How do you become one of the big winners in the booming games industry? The first day of the all-digital GamesBeat Summit, Driving Game Growth, hosted in partnership between GamesBeat and Facebook, tackled that exact question.
During the session “Winning with Rewarded Video Across Genres,” two leaders in the space, Rose Agozzino from Ludia and Sarah Ketir from Product Madness joined Heath Schindler, strategic partner manager at Facebook Audience Network. They spoke about best practices in rewarded video, why rewarded video works, and why rewarded video is being adopted by mobile gaming developers across verticals.
Mobile in-game ad revenue is a booming business, Schindler said. “According to Omdia, mobile game developers generated $43 billion in revenue in 2020,” he commented. “And despite the upcoming challenges around IDFA, it’s expected to grow 118% percent to be a $94 billion business in 2025.”
That’s a huge opportunity, and it’s growing faster than IAP, he adds. One of the main reasons developers are investing more in in-app advertising is because users are open to receiving in-game ads. According to a recent study by 2CV, 79% of players are happy with the ad-supported model.
Even though rewarded video is overtaking the IAP model of monetization, some developers weren’t initially on board.
“Because we’re primarily IAP-driven, we were among those skeptics — how is this going to impact IAP?” Agozzino said. “But slowly we’ve added in rewarded video ads and we’re not looking back.”
“If you think about just IAP, you’re missing a huge opportunity,” Ketir said. “More than 90% of users aren’t payers. This is basically where we come from with Product Madness. We’re doing well as a company, but how can we monetize those non-payers?”
When Ketir joined Product Madness, they had just gone live with rewarded video, without much money behind it, just to see if it would work. Her mission was to scale the strategy.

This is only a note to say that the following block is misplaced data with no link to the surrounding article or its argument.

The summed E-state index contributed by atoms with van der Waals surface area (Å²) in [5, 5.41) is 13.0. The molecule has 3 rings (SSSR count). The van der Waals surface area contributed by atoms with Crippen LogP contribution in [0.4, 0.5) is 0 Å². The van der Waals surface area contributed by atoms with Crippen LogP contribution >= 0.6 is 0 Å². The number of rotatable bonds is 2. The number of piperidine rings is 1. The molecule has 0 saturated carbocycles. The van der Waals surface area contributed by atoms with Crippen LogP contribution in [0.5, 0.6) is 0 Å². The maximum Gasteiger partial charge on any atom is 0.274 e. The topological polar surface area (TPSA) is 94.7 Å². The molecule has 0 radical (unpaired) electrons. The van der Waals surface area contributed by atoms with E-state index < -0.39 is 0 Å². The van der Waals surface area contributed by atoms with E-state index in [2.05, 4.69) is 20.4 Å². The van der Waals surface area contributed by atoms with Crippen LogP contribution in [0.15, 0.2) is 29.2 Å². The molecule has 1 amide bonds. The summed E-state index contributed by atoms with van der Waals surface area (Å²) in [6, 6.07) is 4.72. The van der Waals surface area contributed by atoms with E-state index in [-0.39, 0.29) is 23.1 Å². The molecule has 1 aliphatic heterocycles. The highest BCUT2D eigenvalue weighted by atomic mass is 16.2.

“There were lots of fears, as you can imagine, because for an IAP company, it can be stressful to feel that there could be a cannibalization effect,” Ketir says. “My role was to do lots of A/B testing and see how it goes. Obviously it became a good business.”
They chose rewarded video because as a user-initiated ad unit, it’s less intrusive than interstitials, for example, she said. Also, on top of that, obviously the user can opt in or opt out, and they get an incentive, which is something that helps in terms of engagement and retention within the game.
“When you work in ad monetization and you work closely with product, testing rewarded video is the best and easiest way to start your ad monetization journey,” said Ketir. “It’s less risky, because you can see your engagement rate within the ad.”
At Ludia, developers implemented a rewarded video strategy because they believe it provides a clear benefit for the player’s time.
“It’s important that when we create these placements, and the reward that goes with it, that the players not only understand that there’s an exchange happening, but that they see the value in the exchange,” Agozzino said. “If they don’t find that the reward is worth their time, they’re less likely to come back and repeat engagement with these ads.”
Across their titles, they’ve found that if they change a provider, or make some changes to the waterfall, the support team will start to get emails from players complaining because they don’t have any ads.
“They get mad, because the ads are such an intrinsic part of how they play, so if we take it away from them, they see it as a problem,” she said. “So don’t fear that your players are going to be mad, because a lot of times, once they understand the value, they’re going to build it into how they play.”
Another reason in-app ads continue to grow exponentially is because typically fewer than 5% of players make in-app purchases.
“Depending on that 5% is risky, and more and more publishers are realizing that,” Schindler said. “They’re tired of leaving money on the table, and I don’t blame them.”
Additionally, many publishers have found that after introducing rewarded video, their in-app purchases actually increased. That’s because rewarded video can demonstrate the value of an in-app purchase and give the user a taste of what can happen once they start making purchases.
Some developers still have concerns around IAP cannibalization, but it’s possible to balance IAP and ad monetization, says Agozzino.
“Since we started integrating rewarded video, we made sure that we had limits in place, so players couldn’t go ahead and run through thousands of ads a day and cannibalize the IAP,” she said. “What’s interesting is that once we really started to integrate RV a bit better, we’ve seen some great KPIs.”
For example, in one of their titles, they’ve seen a 4X better retention rate from players who engage in ads versus players who’ve never watched an ad. They’ve also noticed that players who watch ads are six times more likely to make a purchase within 24 hours of the ad watch.
“This lends to the theory that if players get a sample of what it’s like to be a paying user, they’re more likely to become a paying user,” she adds.
“What we need to think about is, even if there is a bit of cannibalization, if overall the revenue coming from ad monetization is above what that cannibalization loses, it’s worth it,” Ketir said.
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